The use of spectral remote sensing for detecting and monitoring gaseous emission from active coal fires

P.K. Gangopadhyay, F.D. van der Meer, P.M. van Dijk

Research output: Chapter in Book/Report/Conference proceedingChapterAcademicpeer-review

Abstract

Over the time-scale, earth's atmospheric CO2 concentration has varied and that is mostly determined by balance among the geochemical processes including burial of organic carbon in sediments, silicate rock weathering and volcanic activity. However, the present CO2 concentration of earth's atmosphere has exceeded far that it was predicted from the Vostok ice core data. Other than rapid industrialization and urbanization since last century, geo-natural hazards such as volcanic activity, leakage from hydrocarbon reservoirs and spontaneous combustion of coal contribute a considerable amount of CO2 to the atmosphere. Spontaneous combustion of coal is common occurrence in most coal producing countries and CO2 emission from these coalfires are one of the most alarming factor because of high quantity. Remote sensing of coalfires has achieved a standard; however, quantification of CO2 emission from coalfires using remote sensing has not endeavoured due to few limitations. The present study has first identified the most susceptible CO2 bands (in compare to present hyperspectral sensors) using radiative transfer models and later used those bands to quantify CO2 emission from coalfires. Two methods (band ratioing and radiative transport) were used in the present study and it was observed that the first method is fast and second method is source specific for atmospheric CO2 retrieval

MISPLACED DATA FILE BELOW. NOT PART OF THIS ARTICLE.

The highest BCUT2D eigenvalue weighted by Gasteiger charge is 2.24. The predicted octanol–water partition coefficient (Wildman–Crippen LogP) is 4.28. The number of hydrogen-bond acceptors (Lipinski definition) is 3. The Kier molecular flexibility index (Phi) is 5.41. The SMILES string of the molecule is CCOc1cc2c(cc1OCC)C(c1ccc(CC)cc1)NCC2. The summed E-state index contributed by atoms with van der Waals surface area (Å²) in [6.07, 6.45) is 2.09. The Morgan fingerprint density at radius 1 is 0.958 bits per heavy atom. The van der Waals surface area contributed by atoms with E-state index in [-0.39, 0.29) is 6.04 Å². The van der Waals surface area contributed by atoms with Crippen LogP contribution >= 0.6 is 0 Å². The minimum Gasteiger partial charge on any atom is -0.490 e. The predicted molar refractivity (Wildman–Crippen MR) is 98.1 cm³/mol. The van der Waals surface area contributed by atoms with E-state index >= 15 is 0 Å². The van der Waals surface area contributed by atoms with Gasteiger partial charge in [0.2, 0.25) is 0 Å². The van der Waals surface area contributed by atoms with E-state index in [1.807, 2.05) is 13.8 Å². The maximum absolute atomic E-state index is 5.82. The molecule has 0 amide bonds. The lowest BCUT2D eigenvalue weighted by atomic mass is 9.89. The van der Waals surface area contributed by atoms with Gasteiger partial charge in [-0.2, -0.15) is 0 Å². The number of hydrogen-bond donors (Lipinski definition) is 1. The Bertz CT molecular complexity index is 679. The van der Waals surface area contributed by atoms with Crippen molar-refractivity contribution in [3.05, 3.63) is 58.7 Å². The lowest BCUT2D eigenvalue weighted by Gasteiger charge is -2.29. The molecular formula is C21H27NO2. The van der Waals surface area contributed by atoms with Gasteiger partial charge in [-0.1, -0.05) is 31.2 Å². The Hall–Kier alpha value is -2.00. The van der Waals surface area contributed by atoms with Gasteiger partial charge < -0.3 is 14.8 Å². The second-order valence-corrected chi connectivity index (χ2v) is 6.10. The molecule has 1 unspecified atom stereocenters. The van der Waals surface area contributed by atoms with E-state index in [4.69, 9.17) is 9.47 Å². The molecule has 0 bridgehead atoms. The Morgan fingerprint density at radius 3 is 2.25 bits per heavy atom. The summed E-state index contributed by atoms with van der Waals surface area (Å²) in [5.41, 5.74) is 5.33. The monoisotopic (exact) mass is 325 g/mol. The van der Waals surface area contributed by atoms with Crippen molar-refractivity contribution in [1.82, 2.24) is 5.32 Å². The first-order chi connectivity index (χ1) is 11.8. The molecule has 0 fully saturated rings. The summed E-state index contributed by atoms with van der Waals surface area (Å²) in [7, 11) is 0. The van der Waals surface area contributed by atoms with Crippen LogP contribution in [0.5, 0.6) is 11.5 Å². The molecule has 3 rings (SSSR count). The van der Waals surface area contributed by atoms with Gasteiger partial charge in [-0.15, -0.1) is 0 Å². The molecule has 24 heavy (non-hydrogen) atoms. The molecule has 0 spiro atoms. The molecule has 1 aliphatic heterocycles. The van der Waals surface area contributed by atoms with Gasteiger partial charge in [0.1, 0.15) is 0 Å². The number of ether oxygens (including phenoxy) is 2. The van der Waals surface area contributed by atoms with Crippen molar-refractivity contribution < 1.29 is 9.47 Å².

Original languageEnglish
Title of host publicationEnvironmental pollution and its relation to climate change
EditorsA. El Nemr
Place of PublicationNew York
PublisherNOVA Publishers
Pages276-292
Number of pages18
ISBN (Print)978-1-61761-794-2
Publication statusPublished - 2011

Keywords

  • METIS-304253

Fingerprint

Dive into the research topics of 'The use of spectral remote sensing for detecting and monitoring gaseous emission from active coal fires'. Together they form a unique fingerprint.

Cite this